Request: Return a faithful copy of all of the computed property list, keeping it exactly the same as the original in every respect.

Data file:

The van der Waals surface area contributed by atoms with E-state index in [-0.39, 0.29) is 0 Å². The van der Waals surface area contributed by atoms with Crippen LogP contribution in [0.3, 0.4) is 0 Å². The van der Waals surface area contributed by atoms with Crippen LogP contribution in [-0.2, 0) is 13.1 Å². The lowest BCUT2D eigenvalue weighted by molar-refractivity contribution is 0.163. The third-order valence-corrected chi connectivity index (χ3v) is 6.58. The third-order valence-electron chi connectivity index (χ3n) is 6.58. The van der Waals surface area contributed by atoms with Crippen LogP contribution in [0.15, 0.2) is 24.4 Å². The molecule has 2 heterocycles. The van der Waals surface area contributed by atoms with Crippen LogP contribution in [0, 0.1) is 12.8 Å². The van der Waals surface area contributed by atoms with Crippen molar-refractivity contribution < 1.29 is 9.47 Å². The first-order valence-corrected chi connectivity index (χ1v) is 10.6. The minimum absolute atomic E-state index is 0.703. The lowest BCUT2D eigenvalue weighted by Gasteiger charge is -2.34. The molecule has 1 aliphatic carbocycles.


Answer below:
The van der Waals surface area contributed by atoms with E-state index in [-0.39, 0.29) is 0 Å². The van der Waals surface area contributed by atoms with Crippen LogP contribution in [0.3, 0.4) is 0 Å². The van der Waals surface area contributed by atoms with Crippen LogP contribution in [-0.2, 0) is 13.1 Å². The lowest BCUT2D eigenvalue weighted by molar-refractivity contribution is 0.163. The third-order valence-corrected chi connectivity index (χ3v) is 6.58. The third-order valence-electron chi connectivity index (χ3n) is 6.58. The van der Waals surface area contributed by atoms with Crippen LogP contribution in [0.15, 0.2) is 24.4 Å². The molecule has 2 heterocycles. The van der Waals surface area contributed by atoms with Crippen LogP contribution in [0, 0.1) is 12.8 Å². The van der Waals surface area contributed by atoms with Crippen molar-refractivity contribution < 1.29 is 9.47 Å². The first-order valence-corrected chi connectivity index (χ1v) is 10.6. The minimum absolute atomic E-state index is 0.703. The lowest BCUT2D eigenvalue weighted by Gasteiger charge is -2.34. The molecule has 1 aliphatic carbocycles.